TABLE 3-1 Major Causes of Death and Associated Risk Factors, United States, 1977

Cause

Percentage of All Deaths

Risk Factors

Heart disease

37.8

Smoking, hypertension, elevated serum cholesterol, diet, lack of exercise, diabetes, stress, family history

Malignant neoplasms

20.4

Smoking, work-site carcinogens, environmental carcinogens, alcohol, diet

Stroke

9.6

Hypertension, smoking, elevated serum cholesterol, stress

Non-vehicular injuries

2.8

Alcohol, drug abuse, smoking (fires), product design, handgun availability

Influenza and pneumonia

2.7

Smoking, vaccination status

Motor vehicle crashes

2.6

Alcohol, no seat belts, speed, roadway design, vehicle engineering

Diabetes

1.7

Obesity

Cirrhosis of the liver

1.6

Alcohol abuse

Arteriosclerosis

1.5

Elevated serum cholesterol

Suicide

1.5

Stress, alcohol and drug abuse, gun availability

 

SOURCE: Matarazzo, 1984. Reprinted with permission.

The Need for Surveillance

The changing demographic profile of the U.S. population and the associated patterns of disability risk demonstrate the necessity of continued surveillance of the incidence and prevalence of chronic physical and mental health conditions, injury, and disability. Some research indicates that the risk of disability has been increasing for all population age cohorts, although there is considerable debate about the reasons for this trend. There has also been a noticeable increase in work disability rates (Chirikos, 1989). In addition, the aging of the population may bring increased risks of disability.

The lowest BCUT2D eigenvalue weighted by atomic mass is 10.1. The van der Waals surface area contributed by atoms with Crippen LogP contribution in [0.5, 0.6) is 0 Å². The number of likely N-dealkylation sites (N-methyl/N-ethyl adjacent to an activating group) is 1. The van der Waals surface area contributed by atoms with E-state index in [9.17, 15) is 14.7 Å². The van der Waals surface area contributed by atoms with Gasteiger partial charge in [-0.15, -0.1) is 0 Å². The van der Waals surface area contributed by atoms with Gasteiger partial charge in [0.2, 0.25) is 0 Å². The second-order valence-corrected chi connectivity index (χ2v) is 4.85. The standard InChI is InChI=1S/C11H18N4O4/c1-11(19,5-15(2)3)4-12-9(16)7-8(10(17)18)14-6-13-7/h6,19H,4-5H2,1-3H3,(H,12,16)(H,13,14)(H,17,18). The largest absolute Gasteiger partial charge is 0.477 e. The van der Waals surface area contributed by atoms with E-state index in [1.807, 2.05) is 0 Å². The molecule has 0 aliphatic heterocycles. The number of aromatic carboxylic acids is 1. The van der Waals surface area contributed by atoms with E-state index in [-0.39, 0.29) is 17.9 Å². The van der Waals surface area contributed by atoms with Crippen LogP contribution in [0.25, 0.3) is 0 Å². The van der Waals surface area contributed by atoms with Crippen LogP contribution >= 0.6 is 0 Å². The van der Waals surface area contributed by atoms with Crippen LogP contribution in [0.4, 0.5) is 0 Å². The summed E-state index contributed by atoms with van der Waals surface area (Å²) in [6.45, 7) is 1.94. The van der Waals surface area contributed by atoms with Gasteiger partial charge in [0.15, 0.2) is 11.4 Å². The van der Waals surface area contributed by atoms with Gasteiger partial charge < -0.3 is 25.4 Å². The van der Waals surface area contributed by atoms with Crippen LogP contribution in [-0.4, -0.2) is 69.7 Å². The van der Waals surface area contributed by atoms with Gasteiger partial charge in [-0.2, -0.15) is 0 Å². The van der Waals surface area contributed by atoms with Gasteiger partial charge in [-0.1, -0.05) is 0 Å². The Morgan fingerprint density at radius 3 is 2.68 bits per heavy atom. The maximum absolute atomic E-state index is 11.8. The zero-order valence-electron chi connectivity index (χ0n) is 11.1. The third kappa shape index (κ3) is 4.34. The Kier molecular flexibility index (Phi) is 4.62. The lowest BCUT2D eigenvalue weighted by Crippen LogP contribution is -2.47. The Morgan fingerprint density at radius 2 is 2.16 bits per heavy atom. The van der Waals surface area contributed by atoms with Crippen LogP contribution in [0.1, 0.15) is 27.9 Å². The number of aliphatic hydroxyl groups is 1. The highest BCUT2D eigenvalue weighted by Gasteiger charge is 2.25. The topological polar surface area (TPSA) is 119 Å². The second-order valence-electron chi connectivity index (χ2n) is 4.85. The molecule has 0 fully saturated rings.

Existing national data sets that track the prevalence of chronic conditions over time are useful for disability surveillance. The lack of data on incidence rates, however, is a serious void in disability surveillance and an impediment to fundamental understanding of the disabling process. Incidence data provide a measure of the rate at which a population develops a chronic



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